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Review: Deepwater Horizon is emotional and tightly constructed

John Malkovich, Gina Rodriguez, and Kurt Russell in Deepwater Horizon.


3 out of 4 stars

Deepwater Horizon
Written by
Matthew Michael Carnahan and Matthew Sand
Directed by
Peter Berg
Mark Wahlberg, Kurt Russell, John Malkovich and Gina Rodriguez

The history of Hollywood is filled with an endless number of irresistible "what-if" scenarios. Return of the Jedi, for instance, was almost directed by David Cronenberg. Robert Redford was this close to playing Michael Corleone in The Godfather. And Steven Spielberg has circled so many projects – Rain Man, Cape Fear, Meet the Parents, Oldboy, Interstellar – that it's a wonder the man has found the time to direct anything at all.

Now to add to this list of could-have-beens and never-weres is Deepwater Horizon, the high-octane dramatization of the 2010 oil spill that devastated the Gulf of Mexico. Originally, the film was intended to be the next big thing for J.C. Chandor, the acclaimed director behind the cerebral dramas Margin Call, All Is Lost and A Most Violent Year. Chandor envisioned a rigorously accurate recreation of the events on April 20, 2010, when the Deepwater offshore drilling rig suffered a massive explosion that left 11 workers dead. It would be an ensemble film, and a socially conscious one, too. In an interview with Collider in 2014, Chandor said the film would emphasize "the tragic sort of poem as to where human beings' relationship with oil is right now."

Lionsgate offered the indie filmmaker his biggest budget to date (it cost $10-million alone to build a replica of the rig in New Orleans), Mark Wahlberg was cast as the lead, and everything was going according to plan. Until it wasn't. Suddenly, Lionsgate got nervous about the script. The ROI estimates were starting to make executives sweat. So Chandor was out, and Peter Berg was in.

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At the time of the switcheroo, it was easy to throw knee-jerk shade at the move. Chandor was a true auteur, daring and driven. Berg was known for fast-paced, macho-centric action pics (Lone Survivor, Battleship) that featured lots of explosions and men yelling each others' names very loudly. How dare Lionsgate not follow through with Chandor's vision! When will Hollywood learn to trust its artists! And so on and so forth.

But while Chandor's film will forever remain an item of speculative curiosity, forever relegated to the margins of Hollywood history, it is a surprising pleasure to report that Berg's Deepwater Horizon is, well, pretty damn good. For whatever myriad reasons, Lionsgate correctly intuited that Berg was the perfect man to unravel the tale of the doomed oil rig, a feat he accomplishes with remarkable intensity, ratcheting up the tension carefully and steadily to create a gripping tick-tock thriller.

Berg's methods are tried and tested. By allowing the first half of the film to focus on a handful of relatable characters (Wahlberg's family-man electrician, Kurt Russell's respected rig supervisor, Gina Rodriguez's young navigational wiz), the director successfully grounds the drama in emotion before unleashing a torrent of pyrotechnics and carnage in the latter half.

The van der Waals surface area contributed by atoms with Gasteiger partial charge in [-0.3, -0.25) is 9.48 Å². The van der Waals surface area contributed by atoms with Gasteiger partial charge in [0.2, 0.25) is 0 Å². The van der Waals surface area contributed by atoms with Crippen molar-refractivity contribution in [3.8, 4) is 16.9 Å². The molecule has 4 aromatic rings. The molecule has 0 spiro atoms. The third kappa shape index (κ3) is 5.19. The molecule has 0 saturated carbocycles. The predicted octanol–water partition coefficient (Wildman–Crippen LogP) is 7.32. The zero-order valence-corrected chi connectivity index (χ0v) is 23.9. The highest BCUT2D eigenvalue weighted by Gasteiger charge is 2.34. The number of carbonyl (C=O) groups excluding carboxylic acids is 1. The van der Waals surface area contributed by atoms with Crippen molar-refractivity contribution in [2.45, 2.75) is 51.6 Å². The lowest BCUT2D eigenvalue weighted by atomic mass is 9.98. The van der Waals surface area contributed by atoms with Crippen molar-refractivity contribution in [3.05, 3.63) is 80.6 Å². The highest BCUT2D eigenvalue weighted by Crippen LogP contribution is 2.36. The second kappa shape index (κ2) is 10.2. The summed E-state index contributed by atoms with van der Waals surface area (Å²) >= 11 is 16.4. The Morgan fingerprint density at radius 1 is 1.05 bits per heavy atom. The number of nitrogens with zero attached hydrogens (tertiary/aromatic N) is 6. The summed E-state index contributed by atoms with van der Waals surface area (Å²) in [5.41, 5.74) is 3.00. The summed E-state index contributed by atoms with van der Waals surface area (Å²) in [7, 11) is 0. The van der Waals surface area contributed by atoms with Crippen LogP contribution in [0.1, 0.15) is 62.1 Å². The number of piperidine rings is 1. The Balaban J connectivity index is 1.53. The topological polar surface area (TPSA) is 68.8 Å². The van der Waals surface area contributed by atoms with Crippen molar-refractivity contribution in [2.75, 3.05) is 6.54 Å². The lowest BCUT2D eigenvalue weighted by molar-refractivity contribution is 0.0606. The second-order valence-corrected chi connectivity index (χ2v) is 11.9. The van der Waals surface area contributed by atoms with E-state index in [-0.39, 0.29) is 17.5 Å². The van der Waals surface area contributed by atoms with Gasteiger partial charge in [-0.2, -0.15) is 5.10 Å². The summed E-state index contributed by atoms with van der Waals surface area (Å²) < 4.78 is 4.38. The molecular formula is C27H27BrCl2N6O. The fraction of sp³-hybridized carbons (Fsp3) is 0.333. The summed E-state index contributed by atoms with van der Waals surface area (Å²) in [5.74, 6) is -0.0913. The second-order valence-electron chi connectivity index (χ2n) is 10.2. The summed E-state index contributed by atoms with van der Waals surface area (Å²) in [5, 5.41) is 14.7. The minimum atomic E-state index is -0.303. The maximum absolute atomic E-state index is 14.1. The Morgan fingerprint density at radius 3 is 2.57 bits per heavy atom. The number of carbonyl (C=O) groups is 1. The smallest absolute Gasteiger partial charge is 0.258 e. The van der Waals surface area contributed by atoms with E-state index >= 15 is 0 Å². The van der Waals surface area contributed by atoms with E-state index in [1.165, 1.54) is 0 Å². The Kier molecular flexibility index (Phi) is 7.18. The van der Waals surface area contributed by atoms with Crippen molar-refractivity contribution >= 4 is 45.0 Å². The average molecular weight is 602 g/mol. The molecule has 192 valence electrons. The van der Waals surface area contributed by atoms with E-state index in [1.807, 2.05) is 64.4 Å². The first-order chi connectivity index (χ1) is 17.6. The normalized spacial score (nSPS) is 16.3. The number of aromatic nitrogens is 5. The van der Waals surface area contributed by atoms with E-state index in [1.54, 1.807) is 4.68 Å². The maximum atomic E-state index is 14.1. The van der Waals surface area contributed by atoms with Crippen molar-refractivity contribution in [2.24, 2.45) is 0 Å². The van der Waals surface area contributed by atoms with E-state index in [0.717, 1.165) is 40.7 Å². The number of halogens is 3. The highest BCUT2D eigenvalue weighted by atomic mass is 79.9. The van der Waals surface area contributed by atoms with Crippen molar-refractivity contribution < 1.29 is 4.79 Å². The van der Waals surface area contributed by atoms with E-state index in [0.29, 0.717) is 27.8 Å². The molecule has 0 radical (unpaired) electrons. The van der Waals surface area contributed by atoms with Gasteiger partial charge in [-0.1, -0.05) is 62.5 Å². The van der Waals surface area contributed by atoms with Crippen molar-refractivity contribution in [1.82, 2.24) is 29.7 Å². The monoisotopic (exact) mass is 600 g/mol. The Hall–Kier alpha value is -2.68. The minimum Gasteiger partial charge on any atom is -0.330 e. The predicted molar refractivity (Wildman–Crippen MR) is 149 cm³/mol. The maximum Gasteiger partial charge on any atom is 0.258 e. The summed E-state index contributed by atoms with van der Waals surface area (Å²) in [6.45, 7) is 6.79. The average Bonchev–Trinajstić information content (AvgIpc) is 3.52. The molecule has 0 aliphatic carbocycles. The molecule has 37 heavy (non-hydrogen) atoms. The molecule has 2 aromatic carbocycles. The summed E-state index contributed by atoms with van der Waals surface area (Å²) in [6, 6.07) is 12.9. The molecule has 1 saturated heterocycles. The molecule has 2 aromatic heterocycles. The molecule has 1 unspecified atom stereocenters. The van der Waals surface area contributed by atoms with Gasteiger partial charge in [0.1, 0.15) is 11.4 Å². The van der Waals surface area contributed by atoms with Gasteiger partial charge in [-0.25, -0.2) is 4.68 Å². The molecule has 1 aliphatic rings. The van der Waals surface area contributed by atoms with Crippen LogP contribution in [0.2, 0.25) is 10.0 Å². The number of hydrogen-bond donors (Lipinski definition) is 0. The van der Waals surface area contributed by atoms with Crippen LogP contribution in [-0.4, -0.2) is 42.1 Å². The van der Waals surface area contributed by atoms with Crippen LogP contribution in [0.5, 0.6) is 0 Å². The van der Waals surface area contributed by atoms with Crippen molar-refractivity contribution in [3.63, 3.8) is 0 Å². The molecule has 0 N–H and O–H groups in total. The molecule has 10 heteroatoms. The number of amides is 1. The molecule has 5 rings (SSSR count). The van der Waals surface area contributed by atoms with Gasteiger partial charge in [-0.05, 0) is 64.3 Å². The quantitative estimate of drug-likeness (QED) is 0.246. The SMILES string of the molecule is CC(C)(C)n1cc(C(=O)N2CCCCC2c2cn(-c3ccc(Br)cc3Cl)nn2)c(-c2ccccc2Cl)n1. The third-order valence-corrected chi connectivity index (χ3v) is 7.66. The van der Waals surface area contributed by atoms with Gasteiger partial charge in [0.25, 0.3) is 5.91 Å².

The director isn't reinventing the disaster genre, but merely fine-tuning its more frequently misunderstood elements. It can be so easy for most films to dismiss characters caught in such remarkably perilous situations as mere cannon fodder – it's almost a sport to see which ones will die first, in true car-crash fashion. But Berg imbues a rare sense of humanity among the fireworks, creating a potent mix of high drama and higher tension.

The director even manages to stick it to corporate America – a rare feat for a major studio production – by casting the BP executives in charge of the rig as villains so slithery they might as well come with fangs. (John Malkovich plays his BP honcho with such cartoonish, venomous glee that he may have well indeed thought he was playing a literal snake. Maybe Berg told him the movie was some sort of Jungle Book-like mashup? Who knows.)

There are other missteps, too. The very real environmental impact of the disaster is entirely glossed over. Late-act heroics are just a little too conveniently timed. Oil-rig jargon is thrown around with an abandon that nearly makes the dialogue impenetrable. And, as expected, there are many scenes of men yelling each others' names very loudly.

Yet the overall product is so tightly assembled, and so emotionally satisfying, that any complaints end up being inconsequential.

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Critics and trivia hounds may spend the next few decades imagining what J.C. Chandor's Deepwater Horizon would have looked like, but for the rest of us, Peter Berg's Deepwater Horizon is the only version we will ever need.

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About the Author

Barry Hertz is the deputy arts editor and film editor for The Globe and Mail. He previously served as the Executive Producer of Features for the National Post, and was a manager and writer at Maclean’s before that. His arts and culture writing has also been featured in several publications, including Reader’s Digest and NOW Magazine. More


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